Flying above the incredible Nha Trang coastline, I had no doubt that development in this area will have significant impacts on this beautiful stretch of Southern Vietnam. The need to review and understand the impacts of river and marine natural resource management was vital here, and upon landing, I was about to find out why.

From its rugged mountains to its shimmering sea, Nha Trang is welcoming in every way. With a burgeoning population of users of its natural resources, it also has ever increasing risks and needs, whether from dam construction for renewable energy (with its associated impacts on river morphology, sedimentation and nutrients flows and fisheries), to industrial needs (not only factories, but fish farming in rivers and estuaries and the impacts this can have on ecosystems) and the swelling and increasingly heavy footprint of over five million tourists a year.

These many risks and needs create many challenges, and I realised quite simply that we cannot solve these problems one at a time. If this spectacular corner of tropical Southeast Asia is to develop sustainably, we need to take a step back to see how we can integrate a holistic river basin management approach that can help us understand the big picture. What are the follow-on impacts? How do we assess downstream issues, coordinate management approaches, and support one another to create sustainable resource use, while also supporting and enhancing overall ecosystem services and benefits to the people and towns along these local rivers and coasts?

Fortunately, I was not alone in pondering these questions, and my travel partners, including the Swedish Ambassador to Vietnam, Sweden’s Climate Ambassador, and representatives from Swedish organisations, include the Swedish Agency for Water and Marine Management and Swedish International Water Institute, agreed that a “Source to Sea” approach is one answer. Source to Sea, often referred to as “Ridge to Reef” (and in one meeting during my trip an interesting new title “H2O” or “Hydropower to Oceans”) would help us take this holistic approach and ensure that we protect the very resources we rely on while supporting sustainable development and a green growth pathway.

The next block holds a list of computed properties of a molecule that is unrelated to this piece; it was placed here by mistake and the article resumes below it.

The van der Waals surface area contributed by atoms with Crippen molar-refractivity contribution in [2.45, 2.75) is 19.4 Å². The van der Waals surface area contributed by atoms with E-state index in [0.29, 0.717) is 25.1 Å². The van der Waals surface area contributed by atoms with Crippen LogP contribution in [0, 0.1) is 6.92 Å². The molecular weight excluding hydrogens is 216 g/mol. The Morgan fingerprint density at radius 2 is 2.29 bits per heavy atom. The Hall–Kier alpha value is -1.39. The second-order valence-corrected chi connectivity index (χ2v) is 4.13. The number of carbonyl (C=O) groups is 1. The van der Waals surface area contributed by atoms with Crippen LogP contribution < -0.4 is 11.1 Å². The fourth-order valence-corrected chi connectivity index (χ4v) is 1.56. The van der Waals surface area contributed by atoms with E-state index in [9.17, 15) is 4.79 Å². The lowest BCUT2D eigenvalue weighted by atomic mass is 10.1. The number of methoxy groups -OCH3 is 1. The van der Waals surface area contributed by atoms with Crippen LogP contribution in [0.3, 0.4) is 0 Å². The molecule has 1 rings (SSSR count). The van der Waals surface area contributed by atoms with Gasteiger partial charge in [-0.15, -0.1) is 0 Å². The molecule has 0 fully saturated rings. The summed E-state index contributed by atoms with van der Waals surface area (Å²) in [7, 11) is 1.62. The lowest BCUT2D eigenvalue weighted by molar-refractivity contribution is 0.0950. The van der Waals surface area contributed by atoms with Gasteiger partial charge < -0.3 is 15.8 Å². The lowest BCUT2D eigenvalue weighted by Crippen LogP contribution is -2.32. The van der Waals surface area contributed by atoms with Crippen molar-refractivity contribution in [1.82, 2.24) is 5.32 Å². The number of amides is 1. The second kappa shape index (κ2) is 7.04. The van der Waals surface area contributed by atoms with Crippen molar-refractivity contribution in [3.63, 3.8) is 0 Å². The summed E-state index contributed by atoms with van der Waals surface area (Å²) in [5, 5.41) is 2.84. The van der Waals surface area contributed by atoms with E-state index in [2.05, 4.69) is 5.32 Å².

It will not be easy. Just counting the ample array of partners we met during this week was daunting – from the incredible teams in Vietnam’s Ministry of Natural Resources and Environment to water experts of all sorts, and our vital partners in the Vietnam Oceanography institute, along with representatives of the People’s Congress of Nha Trang, who pulled out all the stops to learn from and share with us.  And though this is only a sliver of the people and organizations that would need to be involved, their innovative approaches to the challenges they face, and the excitement of trying to link our institutions with theirs to find international and sustainable solutions to our work, was both encouraging and inspirational.

It was clear we all wanted to find solutions and work together to create a better future, but aligning social needs, and ensuring ecosystem services remain intact to protect and regulate our climate, water, and air, in addition to providing the private sector the resources they require for sustainable economic growth, are going to demand innovation, commitment and resolute alliances. Assuring these communities growth is green so that all can benefit demands finding the right balance – a complex puzzle that will need considerable investment from all sectors in a coordinated, evidence-based, and policy-regulated manner.

As I left behind the sparkling blue waters and palm-fringed beaches of Nha Trang for the honking sprawl of Hanoi, I felt that all the partners and communities I met during this trip had grasped that source to sea thinking and management will go a long way toward protecting the resources we need to build such a future. SEI has been listening to these partners, and can be a key player in this by bringing on board our research and policy advice. Before our departure, our Nha Trang hosts left us with one more challenge to ponder: a goal for the city and surrounding region to attract 20 million tourists annually. The inevitable increased demands for energy, increased risks from pollution, and increased threat of coastal erosion that will come with that growth mean now is the time to get it right. I hope SEI can be a part of that solution.